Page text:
The moon was climbing higher, and I could no longer see it through my windshield. My wristwatch hung over the rear view mirror, ready to time segments between exposures and I felt as ready as I could be. With a little time to kill, I placed a call to my teacher, and friend, Mark, who at the time was teaching an art class. Leaving a message on his answering machine, I told him what he was missing and how cold it was. "It's like Hell on ice," I said.
At 9:00 o'clock, I begin to make my first battery of exposures — it was nearly impossible to touch the metal parts of the telescope with bare hands. Because of the strong wind gusts off the lake, I had set my tripod low to the ground and already knew that I would be crawling on the snow just to focus through the camera's back. At that point, the eclipse had begun, and I continued making exposures every ten minutes, right on schedule. The dark shadow of the Earth swiftly shrouded crater after crater. Totality was predicted to be at 10:44 p.m. CST and I felt comfortable and confident as I proceed toward that milestone.
The Jeep continually idled with the heater on "high" as I attended to the business of bracketing photographs through my five-inch refractor at ten-minute intervals. Then, without warning, with about ten minutes before lunar totality, the camera at the prime focus setting of the telescope refused to work. It was frozen and the shutter would not operate.
Thinking it must be broken I removed the camera from the wide-angle "piggyback" station and reassigned it to prime-focus duty — there would be no wide angle shot, the camera was needed on the main optical tube. It worked well there for the next set of photographs, and then it too failed to function, frozen solid. With my two frozen cameras in hand, I re-entered the warm Jeep to recompose myself and try to get at least one camera working again. My fingers were numb as I manipulated the camera bodies in an attempt to warm them enough to finish the job.
Suddenly, one of them sprung to life, and I was instantly out the door, reattaching it to the telescope focuser. Looking up to gauge the progress of the eclipsing moon, I saw a very bright, beautiful meteor trail seem to pass right below the reddening lunar face. Soon the sky became quite dark, with the exception of millions of stars filtering into view with very little moonlight to overpower their presence.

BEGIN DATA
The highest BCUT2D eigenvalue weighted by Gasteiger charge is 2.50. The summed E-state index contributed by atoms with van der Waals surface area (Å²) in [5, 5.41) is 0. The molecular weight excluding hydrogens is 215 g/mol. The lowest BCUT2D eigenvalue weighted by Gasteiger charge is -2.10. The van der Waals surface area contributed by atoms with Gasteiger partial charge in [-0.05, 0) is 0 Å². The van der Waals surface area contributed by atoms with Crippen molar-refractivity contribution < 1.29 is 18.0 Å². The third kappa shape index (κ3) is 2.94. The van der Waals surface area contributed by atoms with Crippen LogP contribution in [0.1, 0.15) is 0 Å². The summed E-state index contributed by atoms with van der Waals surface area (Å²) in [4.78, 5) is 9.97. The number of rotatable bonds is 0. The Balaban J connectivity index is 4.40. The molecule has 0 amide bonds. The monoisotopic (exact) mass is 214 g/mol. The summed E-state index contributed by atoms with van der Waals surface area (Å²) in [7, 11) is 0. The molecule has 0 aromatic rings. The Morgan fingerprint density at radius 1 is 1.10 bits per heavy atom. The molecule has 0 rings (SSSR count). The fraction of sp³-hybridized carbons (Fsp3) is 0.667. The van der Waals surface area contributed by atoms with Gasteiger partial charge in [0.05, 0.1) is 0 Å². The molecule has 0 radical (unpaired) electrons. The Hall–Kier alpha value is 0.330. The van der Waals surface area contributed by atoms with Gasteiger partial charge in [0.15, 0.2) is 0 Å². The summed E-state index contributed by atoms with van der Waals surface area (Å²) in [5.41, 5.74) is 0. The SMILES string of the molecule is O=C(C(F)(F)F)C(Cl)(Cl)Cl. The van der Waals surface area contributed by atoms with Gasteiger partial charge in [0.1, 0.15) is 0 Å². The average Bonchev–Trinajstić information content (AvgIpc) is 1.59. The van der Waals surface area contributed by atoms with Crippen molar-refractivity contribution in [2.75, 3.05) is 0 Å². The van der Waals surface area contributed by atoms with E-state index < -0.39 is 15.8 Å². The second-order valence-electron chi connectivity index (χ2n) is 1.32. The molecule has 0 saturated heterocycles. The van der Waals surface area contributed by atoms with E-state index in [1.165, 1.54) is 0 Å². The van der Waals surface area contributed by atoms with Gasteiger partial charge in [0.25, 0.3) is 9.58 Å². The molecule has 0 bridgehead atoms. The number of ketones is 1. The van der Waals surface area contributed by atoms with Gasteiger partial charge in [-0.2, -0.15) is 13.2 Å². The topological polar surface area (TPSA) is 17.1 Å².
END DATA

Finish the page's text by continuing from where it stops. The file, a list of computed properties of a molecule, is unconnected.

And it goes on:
When I had first arrived here, even though the Sun had set, the bright moon light on the snow made it easy for me to see what I was doing. But now, with the Moon was nearly fully eclipsed, and it was nearly as dark as a moonless night.
At the time it was hard to believe, but as I next reached for the prime-focus camera body, it dropped right out of the telescope's focuser into my hand. The small screws in the T-ring adapter had loosened and the adapter had just fallen apart. Back in the Jeep, a pocketknife served as a screwdriver to repair the unit with about two minutes remaining before totality. By now, I was low on film and decided to reload the camera for the moment of totality. As I carefully rewound the exposed film inside, the camera at times I could feel it tearing and cracking. It was so cold that the film was actually beginning to freeze and crack inside the cameras.
The leaders on the film rolls would actually snap off as they went from being tightly wound around the take-up spool to a flattened position. Despite this difficulty, no images were lost — and the film only sustained minimal damage.
The cold night dragged on, and the moon steadily brightened the landscape as it slipped from behind the Earth's shadow. When the event was over and the Moon was again full, I hurried back into my Jeep, where I remained warming myself for about twenty minutes. Then, deciding that there was no more reason for me to stay, I began working again in five-minute shifts, disassembling my equipment and repackaging it for the long ride home.
Ultimately I realized that I had gathered enough images to create a composite photograph that would tell the entire story of the first total lunar eclipse over North America in the new century.
Source of Article: Space.com
By: Victor Rogus, Amateur Astronomer